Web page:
The global TEDx programme is designed to help communities, organisations and individuals to spark conversation and connection through local ‘TED-like’ experiences. TED (Technology, Entertainment, Design) is a non-profit organisation which posts talks online under the slogan ‘ideas worth spreading’.

For more information on Professor Murdin’s TEDx Talk, please contact Dr Juerong (Nicole) Li at juerong.li@surrey.ac.uk.

Explore our programmes in Physics, including our degrees in Physics with Quantum Technologies.

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Quantum Beats and Dancing Atoms

Newly published research from the collaboration shows that we can control the shape and size of phosphorous atoms in the silicon crystal (Si:P). Our international team studied the structure of Si:P orbitals under magnetic fields, where simple theoretical models tell us that the electron should wiggle and rotate around the nucleus. We created superpositions between three states using the free-electron laser FELIX, and studied how the Si:P absorbed different amounts of light at different times. This told us something about how the atoms’ behaviour related to the simple theoretical models.

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The simple theoretical picture of atoms dancing (“precession”). If we assume that the P atom behaves exactly like hydrogen (which is very simple), then we can predict how the wavefunction will vary over time after we shine bright THz light on it. In the diagram, time reads like a page: left-right and then in rows top-bottom. The time intervals left-right are very short, whereas the time between lines is a lot longer.

 

We then noticed that the simple theoretical models didn’t explain very well why they should apply to complicated systems such as Si:P. So we worked out a theoretical explanation for our data which captured lots more of the detail, which is specific to silicon and makes everything more complicated. We showed that, despite the complicated formulation, it could be quite easily compacted into a set of equations which behave much like the simpler theoretical models which we started with. That means that we have a simple concept for why the atoms dance about, and a very strong link to the real underlying physics.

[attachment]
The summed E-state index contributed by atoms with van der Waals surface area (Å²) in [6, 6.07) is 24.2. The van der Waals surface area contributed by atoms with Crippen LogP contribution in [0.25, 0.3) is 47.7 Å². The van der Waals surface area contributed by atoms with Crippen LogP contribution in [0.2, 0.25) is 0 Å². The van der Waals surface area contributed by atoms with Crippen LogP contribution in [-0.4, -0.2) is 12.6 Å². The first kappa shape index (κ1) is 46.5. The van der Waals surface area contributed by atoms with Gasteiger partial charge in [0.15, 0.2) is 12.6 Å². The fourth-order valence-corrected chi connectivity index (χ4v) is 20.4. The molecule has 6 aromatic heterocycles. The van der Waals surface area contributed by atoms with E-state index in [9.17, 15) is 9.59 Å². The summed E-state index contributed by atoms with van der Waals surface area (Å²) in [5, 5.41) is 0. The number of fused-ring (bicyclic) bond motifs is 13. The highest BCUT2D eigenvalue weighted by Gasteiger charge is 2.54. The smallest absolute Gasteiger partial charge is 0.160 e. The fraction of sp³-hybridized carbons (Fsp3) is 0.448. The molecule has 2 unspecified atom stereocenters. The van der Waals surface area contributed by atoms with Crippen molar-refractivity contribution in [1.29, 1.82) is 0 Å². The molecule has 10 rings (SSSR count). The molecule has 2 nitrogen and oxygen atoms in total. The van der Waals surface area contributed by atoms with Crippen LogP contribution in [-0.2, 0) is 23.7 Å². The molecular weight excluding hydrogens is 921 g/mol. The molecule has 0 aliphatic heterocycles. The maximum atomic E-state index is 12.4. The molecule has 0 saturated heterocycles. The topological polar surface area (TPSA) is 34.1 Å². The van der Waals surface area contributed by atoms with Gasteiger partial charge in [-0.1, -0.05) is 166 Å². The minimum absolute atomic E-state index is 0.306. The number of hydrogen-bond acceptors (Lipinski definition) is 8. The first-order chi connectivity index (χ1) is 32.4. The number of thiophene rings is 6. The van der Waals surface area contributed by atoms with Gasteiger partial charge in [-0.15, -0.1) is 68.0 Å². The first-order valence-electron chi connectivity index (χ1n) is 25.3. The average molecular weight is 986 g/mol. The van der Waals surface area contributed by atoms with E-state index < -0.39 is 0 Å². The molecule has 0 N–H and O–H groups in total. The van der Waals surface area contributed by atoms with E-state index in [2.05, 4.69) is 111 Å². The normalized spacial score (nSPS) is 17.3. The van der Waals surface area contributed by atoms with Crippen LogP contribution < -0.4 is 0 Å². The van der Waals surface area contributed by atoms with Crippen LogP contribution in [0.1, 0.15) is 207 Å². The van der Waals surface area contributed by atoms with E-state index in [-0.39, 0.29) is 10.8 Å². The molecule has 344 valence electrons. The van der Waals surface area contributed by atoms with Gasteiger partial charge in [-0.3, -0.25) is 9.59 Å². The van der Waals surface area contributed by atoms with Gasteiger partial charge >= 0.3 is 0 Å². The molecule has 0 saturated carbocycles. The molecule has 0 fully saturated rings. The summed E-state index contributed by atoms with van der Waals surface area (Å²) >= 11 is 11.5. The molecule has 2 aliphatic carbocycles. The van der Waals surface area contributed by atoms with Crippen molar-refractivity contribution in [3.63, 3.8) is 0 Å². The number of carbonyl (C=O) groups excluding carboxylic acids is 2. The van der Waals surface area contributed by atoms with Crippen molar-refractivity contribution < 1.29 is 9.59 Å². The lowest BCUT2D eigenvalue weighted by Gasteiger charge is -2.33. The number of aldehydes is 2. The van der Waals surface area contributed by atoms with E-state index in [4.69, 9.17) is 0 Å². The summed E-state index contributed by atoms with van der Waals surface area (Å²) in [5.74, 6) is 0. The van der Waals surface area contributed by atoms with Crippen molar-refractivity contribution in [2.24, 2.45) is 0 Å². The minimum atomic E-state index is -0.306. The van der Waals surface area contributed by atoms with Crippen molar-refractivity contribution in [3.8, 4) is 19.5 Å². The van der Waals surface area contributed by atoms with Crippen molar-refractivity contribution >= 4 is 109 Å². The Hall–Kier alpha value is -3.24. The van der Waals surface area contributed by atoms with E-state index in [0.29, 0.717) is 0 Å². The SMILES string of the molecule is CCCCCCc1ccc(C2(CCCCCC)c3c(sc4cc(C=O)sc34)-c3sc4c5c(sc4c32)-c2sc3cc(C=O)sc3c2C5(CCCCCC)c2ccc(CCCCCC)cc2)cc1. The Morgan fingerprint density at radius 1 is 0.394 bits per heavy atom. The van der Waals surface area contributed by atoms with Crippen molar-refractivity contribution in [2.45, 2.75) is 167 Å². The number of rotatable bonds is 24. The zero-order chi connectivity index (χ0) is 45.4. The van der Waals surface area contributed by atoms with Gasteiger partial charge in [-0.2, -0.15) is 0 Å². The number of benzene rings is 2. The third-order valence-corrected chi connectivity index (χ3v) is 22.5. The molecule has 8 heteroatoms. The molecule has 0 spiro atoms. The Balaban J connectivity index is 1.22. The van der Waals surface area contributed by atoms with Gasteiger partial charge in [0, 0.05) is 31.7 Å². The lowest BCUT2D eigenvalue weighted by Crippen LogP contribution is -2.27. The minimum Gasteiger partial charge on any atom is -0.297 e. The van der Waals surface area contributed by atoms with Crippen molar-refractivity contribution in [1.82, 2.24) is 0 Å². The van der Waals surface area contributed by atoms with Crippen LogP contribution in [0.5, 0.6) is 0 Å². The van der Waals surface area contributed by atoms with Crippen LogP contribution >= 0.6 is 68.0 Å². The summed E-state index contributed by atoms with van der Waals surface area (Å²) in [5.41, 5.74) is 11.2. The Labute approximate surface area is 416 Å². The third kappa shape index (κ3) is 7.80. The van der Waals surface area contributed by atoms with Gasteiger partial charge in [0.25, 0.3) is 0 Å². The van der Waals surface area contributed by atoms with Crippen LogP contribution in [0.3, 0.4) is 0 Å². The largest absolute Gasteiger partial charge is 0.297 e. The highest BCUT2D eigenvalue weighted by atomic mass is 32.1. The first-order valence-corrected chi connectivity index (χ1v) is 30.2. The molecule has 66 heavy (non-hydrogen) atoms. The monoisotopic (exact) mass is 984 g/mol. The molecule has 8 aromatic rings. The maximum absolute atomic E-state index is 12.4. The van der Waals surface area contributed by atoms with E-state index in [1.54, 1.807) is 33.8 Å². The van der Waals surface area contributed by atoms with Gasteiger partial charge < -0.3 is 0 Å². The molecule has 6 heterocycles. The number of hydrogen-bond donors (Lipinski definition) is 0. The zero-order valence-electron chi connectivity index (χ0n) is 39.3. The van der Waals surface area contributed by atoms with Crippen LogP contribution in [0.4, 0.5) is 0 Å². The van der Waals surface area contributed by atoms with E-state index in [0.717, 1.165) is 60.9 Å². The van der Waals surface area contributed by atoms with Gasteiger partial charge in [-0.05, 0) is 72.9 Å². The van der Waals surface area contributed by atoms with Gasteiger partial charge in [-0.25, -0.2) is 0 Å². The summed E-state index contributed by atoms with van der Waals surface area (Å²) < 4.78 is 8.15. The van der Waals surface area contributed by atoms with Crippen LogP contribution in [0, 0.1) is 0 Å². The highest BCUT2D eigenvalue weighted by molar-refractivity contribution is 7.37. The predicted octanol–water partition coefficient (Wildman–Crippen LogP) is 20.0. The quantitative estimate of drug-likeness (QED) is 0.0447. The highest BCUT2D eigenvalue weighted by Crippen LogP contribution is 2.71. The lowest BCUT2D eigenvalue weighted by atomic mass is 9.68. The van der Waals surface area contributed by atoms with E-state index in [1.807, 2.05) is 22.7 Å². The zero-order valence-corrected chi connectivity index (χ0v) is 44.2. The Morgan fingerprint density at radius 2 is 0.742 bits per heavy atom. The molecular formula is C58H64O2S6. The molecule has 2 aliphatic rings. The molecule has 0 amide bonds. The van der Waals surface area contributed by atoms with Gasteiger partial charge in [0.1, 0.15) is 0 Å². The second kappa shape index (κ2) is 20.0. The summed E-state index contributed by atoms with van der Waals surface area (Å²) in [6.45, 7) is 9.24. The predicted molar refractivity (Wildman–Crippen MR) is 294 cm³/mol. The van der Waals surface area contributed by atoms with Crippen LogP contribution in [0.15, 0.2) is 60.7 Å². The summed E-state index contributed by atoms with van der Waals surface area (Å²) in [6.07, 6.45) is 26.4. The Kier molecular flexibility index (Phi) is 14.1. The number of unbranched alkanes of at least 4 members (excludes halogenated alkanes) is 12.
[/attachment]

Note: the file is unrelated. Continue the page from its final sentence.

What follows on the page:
Our more complicated theoretical work shows that, although the fine details of the wavefunction are different, the same principle of precession applies to our material. We have essentially shown that we can understand what P atoms in silicon will do by assuming they are hydrogen.

Our more complicated theoretical work shows that, although the fine details of the wavefunction are different, the same principle of precession applies to our material. We have essentially shown that we can understand what P atoms in silicon will do by assuming they are hydrogen.

Our most interesting result was when we plotted the shape of the wavefunctions, and how they evolve over time. We found that when they rotate around, there are places near the atom where the probability of finding the electron goes up and down over time. That means that if we put other atoms nearby, we can control which nearby atoms our qubit “sees” at any given time. We came up with a new suggestion for how to take advantage of this so that future quantum computers made with silicon could be more robust to random errors – a very important milestone in the development of and quantum computer!

How to use our new idea. Start off with two atoms sufficiently far apart that they don’t touch, and then add light at the right wavelength that the P atom is excited into a three-state superposition. Then wait until the atoms overlap, and the gate is switched on. After a further wait (not pictured), the gate will switch off again.

How to use our new idea. Start off with two atoms sufficiently far apart that they don’t touch, and then add light at the right wavelength that the P atom is excited into a three-state superposition. Then wait until the atoms overlap, and the gate is switched on. After a further wait (not pictured), the gate will switch off again.

Finally, we remembered the old adage of Richard Feynman that if you can’t explain a concept to an undergraduate then you don’t understand it well enough. So we took on board a project student, Charlie, to test this out – and from our explanations he produced a series of animations showing how the wavefunctions dance around in 3D space.

A simulation showing the wavefunction dancing over time, but with its starting position adjusted to match our experiment. This is the easiest way for us to intuit how the wavefunctions in our experiment are moving around in space and time.

A simulation showing the wavefunction dancing over time, but with its starting position adjusted to match our experiment. This is the easiest way for us to intuit how the wavefunctions in our experiment are moving around in space and time.